How to safely use public bathrooms during the pandemic


How to safely use public bathrooms during the pandemic

For many people, public bathrooms are an option of last resort – a sentiment that’s only been heightened by the COVID-19 pandemic.
Still, if you’re out shopping, spending time at the park or traveling along interstates, you may have little choice.
“There are probably going to be times when you have to use a public bathroom,” says Angela Harris, infection control manager at Tidelands Health. “You can do so safely, but you’ll want to make sure to take precautions.”

Toilet seats

For example, Harris says, it’s a good idea to wipe down the toilet seat before sitting down and to close the lid before flushing.
Although the Centers for Disease Control and Prevention hasn’t documented any COVID-19 cases associated with the use of public restrooms, the coronavirus has been detected in the feces of infected people, and a recent study found that flushing a toilet can release aerosols into the air as high as 3 ½ feet.

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“Closing the toilet seat before flushing is a wise thing to do,” Harris says. “If there’s no lid, step back as far as you can before flushing and exit the stall right away.”
In addition to closing the lid before flushing and wiping down the seat, Harris says there are other steps people should take to protect themselves from COVID-19 and other illnesses when using public bathrooms:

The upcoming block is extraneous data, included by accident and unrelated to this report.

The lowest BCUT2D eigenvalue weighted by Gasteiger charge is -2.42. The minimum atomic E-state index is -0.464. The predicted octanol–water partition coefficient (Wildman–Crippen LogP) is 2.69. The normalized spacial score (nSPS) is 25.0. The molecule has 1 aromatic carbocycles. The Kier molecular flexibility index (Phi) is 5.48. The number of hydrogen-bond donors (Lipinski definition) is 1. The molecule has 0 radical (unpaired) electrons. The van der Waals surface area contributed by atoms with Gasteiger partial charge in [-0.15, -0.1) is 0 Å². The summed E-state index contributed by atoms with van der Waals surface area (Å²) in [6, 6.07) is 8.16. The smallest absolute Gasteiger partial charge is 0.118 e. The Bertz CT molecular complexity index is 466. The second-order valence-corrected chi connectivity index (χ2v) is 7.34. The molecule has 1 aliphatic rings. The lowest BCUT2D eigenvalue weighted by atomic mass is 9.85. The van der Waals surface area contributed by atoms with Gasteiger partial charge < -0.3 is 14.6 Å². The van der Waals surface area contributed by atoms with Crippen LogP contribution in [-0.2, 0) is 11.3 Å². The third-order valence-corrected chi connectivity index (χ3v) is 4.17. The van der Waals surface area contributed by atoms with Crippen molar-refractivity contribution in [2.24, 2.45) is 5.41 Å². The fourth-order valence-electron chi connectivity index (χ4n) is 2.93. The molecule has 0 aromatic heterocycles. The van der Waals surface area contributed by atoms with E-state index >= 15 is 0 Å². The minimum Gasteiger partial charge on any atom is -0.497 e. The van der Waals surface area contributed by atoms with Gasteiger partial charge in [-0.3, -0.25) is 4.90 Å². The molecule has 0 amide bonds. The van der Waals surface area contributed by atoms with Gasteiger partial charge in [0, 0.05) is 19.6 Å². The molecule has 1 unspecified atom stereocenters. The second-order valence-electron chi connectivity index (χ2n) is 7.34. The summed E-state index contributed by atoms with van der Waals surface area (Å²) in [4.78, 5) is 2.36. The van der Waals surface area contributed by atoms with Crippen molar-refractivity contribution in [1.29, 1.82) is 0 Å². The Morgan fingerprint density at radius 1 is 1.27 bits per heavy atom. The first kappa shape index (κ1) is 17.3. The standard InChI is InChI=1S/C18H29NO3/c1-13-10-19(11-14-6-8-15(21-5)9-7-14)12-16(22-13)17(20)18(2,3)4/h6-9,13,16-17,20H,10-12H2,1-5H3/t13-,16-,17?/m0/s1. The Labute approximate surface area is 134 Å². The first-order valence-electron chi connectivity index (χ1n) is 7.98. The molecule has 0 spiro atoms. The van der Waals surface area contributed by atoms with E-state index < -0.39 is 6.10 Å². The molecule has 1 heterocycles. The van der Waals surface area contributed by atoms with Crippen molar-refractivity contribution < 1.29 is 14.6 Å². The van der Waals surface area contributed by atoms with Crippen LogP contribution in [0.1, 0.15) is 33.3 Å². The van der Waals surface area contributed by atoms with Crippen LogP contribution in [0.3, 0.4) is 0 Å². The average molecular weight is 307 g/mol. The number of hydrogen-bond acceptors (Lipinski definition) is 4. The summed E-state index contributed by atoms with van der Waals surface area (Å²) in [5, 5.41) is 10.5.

• Minimize touching things with your hands as much as possible. Open and close doors with your foot or knee instead of your hands or fingers.
  • If you need to touch something with your hands, use toilet tissue or paper towel to create a barrier, then immediately discard the tissue or paper towel.
  • Scrub your hands with soap and water for at least 20 seconds before leaving the bathroom. Use a piece of paper towel to open the door when leaving.
  • Be prepared. Carry hand sanitizer with you as an alternate way of cleaning your hands after using the facilities in case soap and water aren’t available.
  • Avoid automatic hand dryers, which can help spread droplets and particles around the bathroom.
  • Prepare children for how to safely use a public restroom before visiting one. Show them the process and practice at home. Reinforce the importance of not touching surfaces and use disinfectant wipes to clean surfaces they might touch while using the toilet.
  • Refrain from placing personal belongings, such as a purse or cell phone, on countertops, floors or on ledges inside bathroom stalls, which can harbor contaminants. Instead, hang your purse around your neck and keep personal items in your pockets. Better yet, try to avoid bringing personal items into the restroom at all.

It’s also important to avoid close contact with other people by maintaining social distancing outside and inside the bathroom, Harris says. If there’s a line, try to find another bathroom, and be sure to wear a face mask or cloth face covering in alignment with CDC guidelines.
“Public bathrooms might not be the most comfortable places, but they can be used safely if you follow the proper precautions,” Harris says. “Incorporate these safety practices into your routine not only to protect yourself from COVID-19, but from other bacteria and viruses that may be present.”

Meet the Expert

Angela Harris

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